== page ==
The interim government of Ahmed Shafiq had complained to the Supreme Council that continuing strikes are not helping bring life back to normal in this nation of 85 million.


Almost every sector of the economy; from chemicals production to schools and telecommunications is being affected.


The Central Bank of Egypt had to give the banking sector an unplanned holiday on Monday, to go with a religious holiday on Tuesday, in a bid to foil growing strikes among bank workers demanding investigation into high payment for top executives.


Even the police are blaming poor pay for corruption within the force, and are protesting for better job benefits.


This wave of post-Mubarak strikes is highlighting a split among labour leaders; between those who want immediate benefits for workers in the heat of the moment and those who want to give the new caretaker government some time to catch its breath, and time to meet labour demands.


“We should give the new rule some time, but fight for rights still,” said Mohamed Mourad, a railway worker and labour activist in El-Mahala.


Mourad said Mubarak’s fall is meanwhile good news for the country’s disgruntled workforce as it means an end to some of the anti-workers policies.


“With Mubarak gone, his policies that impoverished workers and pulverized independent labour unions will be gone too,” said Mourad as he sipped black tea in his railway office surrounded by several co-workers nodding in support.


Mourad specifically mentioned policies of privatizing state-run companies, tampering with labour union elections, and police interference as impediments that will sink with Mubarak.


While this may be true, it still doesn’t offer immediate relief for impatient workers, suppressed and suffering for years.


Here in El-Mahala the average base salary for textile workers at Egypt for Weaving and Spinning, the largest textile factory in the Middle East with 25,000 workers, is only 600 Egyptian pounds (102 dollars). Most workers end up working one or more extra jobs.


For that to be corrected, they suggest that the new government work to confiscate billions in dollars in wealth of corrupt members of the former regime and invest that for the benefits of workers.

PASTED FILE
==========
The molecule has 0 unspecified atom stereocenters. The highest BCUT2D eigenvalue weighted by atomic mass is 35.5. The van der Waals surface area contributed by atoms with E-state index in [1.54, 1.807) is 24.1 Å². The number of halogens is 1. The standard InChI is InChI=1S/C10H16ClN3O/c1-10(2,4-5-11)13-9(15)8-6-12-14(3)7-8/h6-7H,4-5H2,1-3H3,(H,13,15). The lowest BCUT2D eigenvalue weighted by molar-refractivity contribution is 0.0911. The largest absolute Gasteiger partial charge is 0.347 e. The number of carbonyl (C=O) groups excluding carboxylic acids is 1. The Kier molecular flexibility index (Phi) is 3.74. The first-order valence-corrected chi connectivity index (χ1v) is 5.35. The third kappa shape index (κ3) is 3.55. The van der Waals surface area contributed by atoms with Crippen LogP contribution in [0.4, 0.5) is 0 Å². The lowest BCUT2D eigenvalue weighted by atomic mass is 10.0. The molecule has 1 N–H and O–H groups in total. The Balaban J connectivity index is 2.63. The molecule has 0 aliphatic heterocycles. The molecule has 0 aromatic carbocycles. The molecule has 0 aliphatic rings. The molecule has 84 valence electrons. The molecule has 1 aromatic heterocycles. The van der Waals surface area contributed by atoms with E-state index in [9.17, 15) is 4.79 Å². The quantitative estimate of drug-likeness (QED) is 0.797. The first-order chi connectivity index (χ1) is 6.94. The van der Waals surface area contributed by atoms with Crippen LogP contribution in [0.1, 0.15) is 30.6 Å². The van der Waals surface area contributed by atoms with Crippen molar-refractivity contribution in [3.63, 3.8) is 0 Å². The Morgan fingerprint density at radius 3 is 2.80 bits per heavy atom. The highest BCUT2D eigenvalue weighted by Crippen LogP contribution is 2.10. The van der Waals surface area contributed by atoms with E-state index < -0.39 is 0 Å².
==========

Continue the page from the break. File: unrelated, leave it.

Mubarak spent heavily on security and that could be trimmed too to re- channel funds for the impoverished workers, according to Hamdi Hussein, a leading labour activist.


Labour leaders say that most strikes and labour protests have three goal; ending corruption at the top management at some companies, increasing the minimum base wage to at least 1,500 Egyptian pounds (255 dollars), and holding free elections for labour unions.


“If those three demands are not meet soon,” said Hussein, who works for the Coordinating Committee for Labour Freedoms and Rights, “workers will continue to act until the revolution means real change for them.”


Leur presse (Emad Mekay,
IPS News), 15 février.



Grève des archéologues

Protest at the Supreme Council of Antiquities


Around 200 archaeologists gathered today at the Supreme Council of Antiquities (SCA) in Zamalek to protest corruption, low wages and lack of contracts. They had a list of demands they were hoping to present to the newly appointed minister of Egypt's Antiquities, Zahi Hawass, but failed to do so when he slid out of the building from a side door to avoid confrontation with the protesters. An army tank showed up at the front door of the SCA building at around 4pm, and about a half hour later, Hawass had left the building.




Although the protesters grievances were mostly focused on low wages and lack of jobs, there were chants against Zahi Hawass himself, whom they see as a self-promoting dictator of antiquities, as well as chants against the rampant corruption that plagues the SCA institution. The protesters decided to give their list of demands to the army in hope that they would follow through — these included 1. Prosecuting Zahi Hawass for corruption and accountability for the theft of 18 masterpieces from the Cairo Museum 2. Demanding a minimum wage of 1200 LE 3. Demanding jobs for new graduates., 15 février.